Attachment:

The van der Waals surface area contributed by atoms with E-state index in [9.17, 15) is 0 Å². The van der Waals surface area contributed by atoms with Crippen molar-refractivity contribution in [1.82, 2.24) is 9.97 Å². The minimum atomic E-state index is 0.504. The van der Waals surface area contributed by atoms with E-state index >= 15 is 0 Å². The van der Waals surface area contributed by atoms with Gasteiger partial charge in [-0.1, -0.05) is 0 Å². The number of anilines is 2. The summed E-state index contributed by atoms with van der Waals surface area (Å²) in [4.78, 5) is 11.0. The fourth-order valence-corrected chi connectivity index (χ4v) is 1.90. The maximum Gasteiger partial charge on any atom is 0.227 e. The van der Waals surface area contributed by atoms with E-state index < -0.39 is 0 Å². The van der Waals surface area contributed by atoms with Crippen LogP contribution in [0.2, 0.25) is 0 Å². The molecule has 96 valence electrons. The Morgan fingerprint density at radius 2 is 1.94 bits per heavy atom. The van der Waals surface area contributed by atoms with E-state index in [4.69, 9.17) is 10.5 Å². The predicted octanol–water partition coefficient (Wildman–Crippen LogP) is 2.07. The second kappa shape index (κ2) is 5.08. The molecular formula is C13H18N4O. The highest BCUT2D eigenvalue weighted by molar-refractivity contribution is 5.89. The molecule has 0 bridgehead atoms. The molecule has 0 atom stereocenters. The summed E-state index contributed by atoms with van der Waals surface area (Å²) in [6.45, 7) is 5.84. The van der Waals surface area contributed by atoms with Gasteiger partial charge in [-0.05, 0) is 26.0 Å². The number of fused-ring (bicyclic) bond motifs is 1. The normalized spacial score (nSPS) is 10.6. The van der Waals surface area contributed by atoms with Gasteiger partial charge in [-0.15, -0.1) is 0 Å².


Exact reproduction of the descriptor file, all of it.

The van der Waals surface area contributed by atoms with E-state index in [9.17, 15) is 0 Å². The van der Waals surface area contributed by atoms with Crippen molar-refractivity contribution in [1.82, 2.24) is 9.97 Å². The minimum atomic E-state index is 0.504. The van der Waals surface area contributed by atoms with E-state index >= 15 is 0 Å². The van der Waals surface area contributed by atoms with Gasteiger partial charge in [-0.1, -0.05) is 0 Å². The number of anilines is 2. The summed E-state index contributed by atoms with van der Waals surface area (Å²) in [4.78, 5) is 11.0. The fourth-order valence-corrected chi connectivity index (χ4v) is 1.90. The maximum Gasteiger partial charge on any atom is 0.227 e. The van der Waals surface area contributed by atoms with E-state index < -0.39 is 0 Å². The van der Waals surface area contributed by atoms with Crippen LogP contribution in [0.2, 0.25) is 0 Å². The molecule has 96 valence electrons. The Morgan fingerprint density at radius 2 is 1.94 bits per heavy atom. The van der Waals surface area contributed by atoms with E-state index in [4.69, 9.17) is 10.5 Å². The predicted octanol–water partition coefficient (Wildman–Crippen LogP) is 2.07. The second kappa shape index (κ2) is 5.08. The molecular formula is C13H18N4O. The highest BCUT2D eigenvalue weighted by molar-refractivity contribution is 5.89. The molecule has 0 bridgehead atoms. The molecule has 0 atom stereocenters. The summed E-state index contributed by atoms with van der Waals surface area (Å²) in [6.45, 7) is 5.84. The van der Waals surface area contributed by atoms with Gasteiger partial charge in [-0.05, 0) is 26.0 Å². The number of fused-ring (bicyclic) bond motifs is 1. The normalized spacial score (nSPS) is 10.6. The van der Waals surface area contributed by atoms with Gasteiger partial charge in [-0.15, -0.1) is 0 Å².